October 2021 update on the US economy

By Nicolas Porter

The Astor Economic Index moderated slightly in September after several months of stable readings, perhaps suggesting that the peak in output growth during the post-pandemic boom is behind us. Nonetheless, the AEI remains consistent with a strong economic state: we take a look at some of the numbers below.

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Part of the story behind AEI’s continued strength are the ISM purchasing managers’ indices, which are at very high levels for both manufacturing and non-manufacturing. In recent times, however, they have started to decline from their lofty heights starting in the summer. Respondents note that demand is robust, but labor and supplies are hard to come by and bottlenecks are on the rise.

Meanwhile, the non-farm payroll disappointed lower in September, gaining a meager 194,000 from consensus estimates of 474,000. August figures have been revised up to 366,000. However, some Interesting details behind the payroll number suggest that things are not as gloomy as they seem. Job losses were driven by declines in local government employment (-144,000), suggesting difficulties with the usual seasonal adjustments of education workers, while private wages increased by 317,000 The average hourly wage, meanwhile, rose sharply by 4.6% year-on-year, although the inflation-adjusted figure shows a decline of 0.8%. As a result, the door remains open for the Fed to start cutting back on schedule based on its litmus test of substantial progress towards full employment.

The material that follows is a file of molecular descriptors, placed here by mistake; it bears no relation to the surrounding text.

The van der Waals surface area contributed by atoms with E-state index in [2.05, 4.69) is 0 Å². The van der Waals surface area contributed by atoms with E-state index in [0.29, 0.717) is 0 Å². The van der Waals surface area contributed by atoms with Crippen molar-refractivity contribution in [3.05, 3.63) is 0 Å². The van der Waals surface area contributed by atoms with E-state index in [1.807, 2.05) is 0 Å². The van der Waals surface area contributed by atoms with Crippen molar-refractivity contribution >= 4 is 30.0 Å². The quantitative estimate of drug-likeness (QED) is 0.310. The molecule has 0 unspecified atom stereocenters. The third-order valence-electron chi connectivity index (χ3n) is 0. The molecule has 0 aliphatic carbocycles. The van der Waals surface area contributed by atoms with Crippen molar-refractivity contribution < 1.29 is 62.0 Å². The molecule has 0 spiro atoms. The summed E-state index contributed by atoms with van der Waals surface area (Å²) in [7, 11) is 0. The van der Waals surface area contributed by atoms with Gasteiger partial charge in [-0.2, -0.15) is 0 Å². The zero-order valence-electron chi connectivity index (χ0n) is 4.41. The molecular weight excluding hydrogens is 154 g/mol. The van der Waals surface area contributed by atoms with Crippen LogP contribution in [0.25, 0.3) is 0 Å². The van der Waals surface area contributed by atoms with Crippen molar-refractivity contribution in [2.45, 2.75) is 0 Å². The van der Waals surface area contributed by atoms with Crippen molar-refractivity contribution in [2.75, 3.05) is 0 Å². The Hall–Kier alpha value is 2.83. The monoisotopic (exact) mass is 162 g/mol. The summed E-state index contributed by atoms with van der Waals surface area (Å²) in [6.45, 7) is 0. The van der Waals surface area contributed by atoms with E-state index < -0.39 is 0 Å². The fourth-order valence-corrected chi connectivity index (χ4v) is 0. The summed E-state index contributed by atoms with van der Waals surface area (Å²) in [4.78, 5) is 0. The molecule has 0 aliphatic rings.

Speaking of falling, inflation has shown little sign of slowing down, with core CPI printing at 4.0% yoy (0.2% m / m), with headline inflation at 5.0%. 4% year-on-year. Here, too, the details reveal nuances behind the headlines that arguably cast doubts on the transient narrative. Notably, much of the gains were in “stickier” categories like housing, which makes up about a third of the CPI. Price pressures in so-called reopening categories, such as used cars and airline tickets, are slowing or dropping outright. Ultimately, the question is how much and how quickly supply chain problems are easing, and whether the American consumer is shifting the composition of their spending from goods to services.

In short, the US economy continues to show strength thanks to strong consumer demand. The interplay between price pressures and the real economy is a continuing concern, and hence the pace of real wage gains, the increase in more rigid inflation components and the continued turmoil in the supply chain. supply will all be closely watched over the next few weeks.

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AIM-10/15/21-OP464

All information contained in this document is for informational purposes only. This is not a solicitation to offer investment advice or services in a state where it would be illegal. Analysis and research is provided for informational purposes only, and not for trading or investing purposes. All opinions expressed are as of the date of publication and subject to change. Astor and its affiliates are not responsible for the accuracy, usefulness or availability of such information or responsible for any trading or investment based on such information. Please refer to Part 2 of the Astor Form ADV for additional information regarding charges, risks and services.

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The views and opinions expressed herein are the views and opinions of the author and do not necessarily reflect those of Nasdaq, Inc.


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